This paper studies the feasibility of using titanium and nickel silicide thin films as mask materials for silicon bulk micro-machining. Thin films of nickel silicide were found to be more resistant to wet etching in potassium hydroxide. The use of nickel silicide as a structural material, by fabricating micro-beams of varying dimensions, is demonstrated. The micro-structures were realized using these thin films with wet etching using potassium hydroxide solution on (1 0 0) and (1 1 0) silicon substrates. These results show that nickel silicide is a suitable alternative to silicon nitride for silicon bulk micro-machining

  10. Development of unified X-ray fluorescent analysis to determine rhenium content in multicomponent oxide compositions

    International Nuclear Information System (INIS)

    Drobot, D.V.; Belyaev, A.V.; Kutvitskij, V.A.; Rysev, A.P.

    1999-01-01

    A procedure to prepare rhenium-containing glass-like specimens on the basis of bismuth and boron oxides is proposed. The glasses produced are studied by X-ray fluorescent analysis and routine spectrometric thiocyanate analysis. The results make it possible to determine rhenium in oxide mixtures in the range of its content 0.01 - 10% with S r = 0.03 [ru

  11. Determination of rhenium (7) trace amounts by spectrophotometric titration in medium of mixed solvents

    International Nuclear Information System (INIS)

    Kuznetsov, V.V.; Samorukova, O.L.

    1978-01-01

    The method has been proposed of determining rhenium (7) microamounts by spectrophotometric titration in the medium water-dimethyl-sulphoxide with the reagent nitrochromazo. The method is based on the formation of ionic pairs K + ReO 4 - in water-organic solvents. The results of rhenium determination are satisfactory in a wide concentration range up to 0.3 mkg in 15 ml which makes the method proposed close in sensitivity to photometric methods and much better in reproducibility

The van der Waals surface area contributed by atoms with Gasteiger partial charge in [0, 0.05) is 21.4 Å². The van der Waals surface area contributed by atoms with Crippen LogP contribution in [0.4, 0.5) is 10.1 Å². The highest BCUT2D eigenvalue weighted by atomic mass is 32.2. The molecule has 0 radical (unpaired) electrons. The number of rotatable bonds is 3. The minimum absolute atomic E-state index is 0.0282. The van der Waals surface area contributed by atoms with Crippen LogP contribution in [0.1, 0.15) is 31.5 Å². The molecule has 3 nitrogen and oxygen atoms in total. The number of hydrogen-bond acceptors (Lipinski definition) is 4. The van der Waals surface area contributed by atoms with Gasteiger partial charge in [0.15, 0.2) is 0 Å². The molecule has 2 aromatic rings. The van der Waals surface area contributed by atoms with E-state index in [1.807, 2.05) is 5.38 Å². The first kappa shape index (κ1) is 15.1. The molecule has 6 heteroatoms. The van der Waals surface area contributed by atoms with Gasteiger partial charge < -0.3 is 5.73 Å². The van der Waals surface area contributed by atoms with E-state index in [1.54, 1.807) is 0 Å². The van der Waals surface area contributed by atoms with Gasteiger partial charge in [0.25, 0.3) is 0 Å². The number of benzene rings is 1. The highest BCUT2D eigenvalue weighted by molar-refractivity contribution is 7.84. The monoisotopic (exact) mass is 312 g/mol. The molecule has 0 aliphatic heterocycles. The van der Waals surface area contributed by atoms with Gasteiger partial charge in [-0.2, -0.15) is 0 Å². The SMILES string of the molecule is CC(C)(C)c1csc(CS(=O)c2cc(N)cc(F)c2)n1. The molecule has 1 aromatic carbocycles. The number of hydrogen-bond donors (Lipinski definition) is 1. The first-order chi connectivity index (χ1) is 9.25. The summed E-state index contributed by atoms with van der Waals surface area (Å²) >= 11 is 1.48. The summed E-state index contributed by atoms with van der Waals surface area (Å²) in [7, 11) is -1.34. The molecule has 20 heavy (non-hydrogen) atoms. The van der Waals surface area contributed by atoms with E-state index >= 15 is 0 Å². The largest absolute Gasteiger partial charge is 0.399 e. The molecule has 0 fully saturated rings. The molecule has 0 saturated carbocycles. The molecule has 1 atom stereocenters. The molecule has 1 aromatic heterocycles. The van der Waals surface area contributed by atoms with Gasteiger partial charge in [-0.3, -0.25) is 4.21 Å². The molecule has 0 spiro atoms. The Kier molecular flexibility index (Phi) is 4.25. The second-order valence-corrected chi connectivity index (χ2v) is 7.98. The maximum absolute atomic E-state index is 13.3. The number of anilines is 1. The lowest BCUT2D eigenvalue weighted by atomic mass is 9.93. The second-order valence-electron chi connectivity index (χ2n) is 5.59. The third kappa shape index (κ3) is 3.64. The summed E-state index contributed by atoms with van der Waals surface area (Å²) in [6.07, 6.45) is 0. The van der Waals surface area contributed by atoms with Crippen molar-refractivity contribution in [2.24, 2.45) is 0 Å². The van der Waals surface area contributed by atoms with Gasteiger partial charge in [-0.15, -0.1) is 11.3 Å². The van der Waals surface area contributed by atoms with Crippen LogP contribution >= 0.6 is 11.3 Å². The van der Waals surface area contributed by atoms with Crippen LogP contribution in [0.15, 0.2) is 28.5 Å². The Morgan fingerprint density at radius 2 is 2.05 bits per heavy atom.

12. Reductive Coupling of Carbon Monoxide in a Rhenium Carbonyl Complex with Pendant Lewis Acids

    OpenAIRE

    Miller, Alexander J. M.; Labinger, Jay A.; Bercaw, John E.

    2008-01-01

    Phosphinoborane ligands impart unique reactivity to a rhenium carbonyl cation relative to simple phosphine complexes. Addition of either triethylborohydride or a platinum hydride (that can be formed from H2) forms a rhenium boroxycarbene. This carbene, which crystallizes as a dimer, disproportionates over a period of days to afford the starting cation and a structurally unprecedented boroxy(boroxymethyl)carbene, in which a new C−C bond has been formed between two reduced CO ligands. This prod...

  13. Technology CAD of silicided Schottky barrier MOSFET for elevated source-drain engineering

    International Nuclear Information System (INIS)

    Saha, A.R.; Chattopadhyay, S.; Bose, C.; Maiti, C.K.

    2005-01-01